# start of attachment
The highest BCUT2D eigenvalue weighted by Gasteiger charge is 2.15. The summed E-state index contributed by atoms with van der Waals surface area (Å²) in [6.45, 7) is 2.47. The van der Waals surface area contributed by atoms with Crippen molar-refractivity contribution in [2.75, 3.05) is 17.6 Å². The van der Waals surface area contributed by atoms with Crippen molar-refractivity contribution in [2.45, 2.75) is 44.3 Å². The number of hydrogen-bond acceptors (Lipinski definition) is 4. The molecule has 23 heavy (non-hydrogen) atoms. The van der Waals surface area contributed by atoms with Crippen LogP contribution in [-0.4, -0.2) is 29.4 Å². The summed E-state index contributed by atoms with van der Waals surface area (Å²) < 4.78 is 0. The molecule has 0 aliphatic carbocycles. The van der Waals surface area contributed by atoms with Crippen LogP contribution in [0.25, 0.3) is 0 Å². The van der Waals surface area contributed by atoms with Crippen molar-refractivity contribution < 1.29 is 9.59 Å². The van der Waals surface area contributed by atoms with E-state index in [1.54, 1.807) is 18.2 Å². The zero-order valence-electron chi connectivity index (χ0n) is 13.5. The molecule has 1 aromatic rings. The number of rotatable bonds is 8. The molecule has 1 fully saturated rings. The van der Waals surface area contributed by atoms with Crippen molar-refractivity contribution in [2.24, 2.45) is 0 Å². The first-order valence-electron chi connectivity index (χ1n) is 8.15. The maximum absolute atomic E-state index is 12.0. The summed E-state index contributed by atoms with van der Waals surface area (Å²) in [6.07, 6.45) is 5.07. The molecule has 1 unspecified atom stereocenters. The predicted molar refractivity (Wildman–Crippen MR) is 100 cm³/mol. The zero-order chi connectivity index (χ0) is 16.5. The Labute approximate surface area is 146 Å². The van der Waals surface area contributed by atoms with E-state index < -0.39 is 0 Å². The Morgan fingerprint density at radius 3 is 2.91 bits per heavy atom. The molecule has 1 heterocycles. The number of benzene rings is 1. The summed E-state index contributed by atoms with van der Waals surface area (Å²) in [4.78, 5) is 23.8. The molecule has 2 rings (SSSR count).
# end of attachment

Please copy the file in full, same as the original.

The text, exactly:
The highest BCUT2D eigenvalue weighted by Gasteiger charge is 2.15. The summed E-state index contributed by atoms with van der Waals surface area (Å²) in [6.45, 7) is 2.47. The van der Waals surface area contributed by atoms with Crippen molar-refractivity contribution in [2.75, 3.05) is 17.6 Å². The van der Waals surface area contributed by atoms with Crippen molar-refractivity contribution in [2.45, 2.75) is 44.3 Å². The number of hydrogen-bond acceptors (Lipinski definition) is 4. The molecule has 23 heavy (non-hydrogen) atoms. The van der Waals surface area contributed by atoms with Crippen LogP contribution in [-0.4, -0.2) is 29.4 Å². The summed E-state index contributed by atoms with van der Waals surface area (Å²) < 4.78 is 0. The molecule has 0 aliphatic carbocycles. The van der Waals surface area contributed by atoms with Crippen LogP contribution in [0.25, 0.3) is 0 Å². The van der Waals surface area contributed by atoms with Crippen molar-refractivity contribution < 1.29 is 9.59 Å². The van der Waals surface area contributed by atoms with E-state index in [1.54, 1.807) is 18.2 Å². The zero-order valence-electron chi connectivity index (χ0n) is 13.5. The molecule has 1 aromatic rings. The number of rotatable bonds is 8. The molecule has 1 fully saturated rings. The van der Waals surface area contributed by atoms with Crippen molar-refractivity contribution in [2.24, 2.45) is 0 Å². The first-order valence-electron chi connectivity index (χ1n) is 8.15. The maximum absolute atomic E-state index is 12.0. The summed E-state index contributed by atoms with van der Waals surface area (Å²) in [6.07, 6.45) is 5.07. The molecule has 1 unspecified atom stereocenters. The predicted molar refractivity (Wildman–Crippen MR) is 100 cm³/mol. The zero-order chi connectivity index (χ0) is 16.5. The Labute approximate surface area is 146 Å². The van der Waals surface area contributed by atoms with E-state index < -0.39 is 0 Å². The Morgan fingerprint density at radius 3 is 2.91 bits per heavy atom. The molecule has 1 heterocycles. The number of benzene rings is 1. The summed E-state index contributed by atoms with van der Waals surface area (Å²) in [4.78, 5) is 23.8. The molecule has 2 rings (SSSR count).